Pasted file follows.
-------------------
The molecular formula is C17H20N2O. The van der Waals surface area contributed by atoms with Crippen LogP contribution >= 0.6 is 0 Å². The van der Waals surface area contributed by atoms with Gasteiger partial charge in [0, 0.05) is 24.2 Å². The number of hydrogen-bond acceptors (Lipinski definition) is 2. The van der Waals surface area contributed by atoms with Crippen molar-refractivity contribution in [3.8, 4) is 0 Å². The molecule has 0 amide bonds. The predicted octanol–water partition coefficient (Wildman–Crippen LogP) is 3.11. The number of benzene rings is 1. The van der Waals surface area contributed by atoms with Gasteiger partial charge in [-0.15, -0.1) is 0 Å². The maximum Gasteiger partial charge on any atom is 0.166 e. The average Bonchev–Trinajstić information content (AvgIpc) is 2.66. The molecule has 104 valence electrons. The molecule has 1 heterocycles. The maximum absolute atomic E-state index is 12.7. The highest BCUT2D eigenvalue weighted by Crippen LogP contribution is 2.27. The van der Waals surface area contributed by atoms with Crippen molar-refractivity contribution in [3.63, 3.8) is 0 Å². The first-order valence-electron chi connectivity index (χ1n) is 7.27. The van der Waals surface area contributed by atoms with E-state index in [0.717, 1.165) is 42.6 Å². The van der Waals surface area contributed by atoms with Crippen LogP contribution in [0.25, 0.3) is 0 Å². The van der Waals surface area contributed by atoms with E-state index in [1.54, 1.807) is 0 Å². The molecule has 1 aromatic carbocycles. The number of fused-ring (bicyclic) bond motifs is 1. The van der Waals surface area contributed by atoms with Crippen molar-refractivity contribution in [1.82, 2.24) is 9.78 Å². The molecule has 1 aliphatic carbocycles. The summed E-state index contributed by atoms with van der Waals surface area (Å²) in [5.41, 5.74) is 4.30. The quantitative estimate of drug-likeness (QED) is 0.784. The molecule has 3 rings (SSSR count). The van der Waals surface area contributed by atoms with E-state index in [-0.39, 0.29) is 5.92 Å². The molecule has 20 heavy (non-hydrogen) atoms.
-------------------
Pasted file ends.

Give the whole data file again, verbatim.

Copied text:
The molecular formula is C17H20N2O. The van der Waals surface area contributed by atoms with Crippen LogP contribution >= 0.6 is 0 Å². The van der Waals surface area contributed by atoms with Gasteiger partial charge in [0, 0.05) is 24.2 Å². The number of hydrogen-bond acceptors (Lipinski definition) is 2. The van der Waals surface area contributed by atoms with Crippen molar-refractivity contribution in [3.8, 4) is 0 Å². The molecule has 0 amide bonds. The predicted octanol–water partition coefficient (Wildman–Crippen LogP) is 3.11. The number of benzene rings is 1. The van der Waals surface area contributed by atoms with Gasteiger partial charge in [-0.15, -0.1) is 0 Å². The maximum Gasteiger partial charge on any atom is 0.166 e. The average Bonchev–Trinajstić information content (AvgIpc) is 2.66. The molecule has 104 valence electrons. The molecule has 1 heterocycles. The maximum absolute atomic E-state index is 12.7. The highest BCUT2D eigenvalue weighted by Crippen LogP contribution is 2.27. The van der Waals surface area contributed by atoms with Crippen molar-refractivity contribution in [3.63, 3.8) is 0 Å². The first-order valence-electron chi connectivity index (χ1n) is 7.27. The van der Waals surface area contributed by atoms with E-state index in [0.717, 1.165) is 42.6 Å². The van der Waals surface area contributed by atoms with Crippen LogP contribution in [0.25, 0.3) is 0 Å². The van der Waals surface area contributed by atoms with E-state index in [1.54, 1.807) is 0 Å². The molecule has 1 aromatic carbocycles. The number of fused-ring (bicyclic) bond motifs is 1. The van der Waals surface area contributed by atoms with Crippen molar-refractivity contribution in [1.82, 2.24) is 9.78 Å². The molecule has 1 aliphatic carbocycles. The summed E-state index contributed by atoms with van der Waals surface area (Å²) in [5.41, 5.74) is 4.30. The quantitative estimate of drug-likeness (QED) is 0.784. The molecule has 3 rings (SSSR count). The van der Waals surface area contributed by atoms with E-state index in [-0.39, 0.29) is 5.92 Å². The molecule has 20 heavy (non-hydrogen) atoms.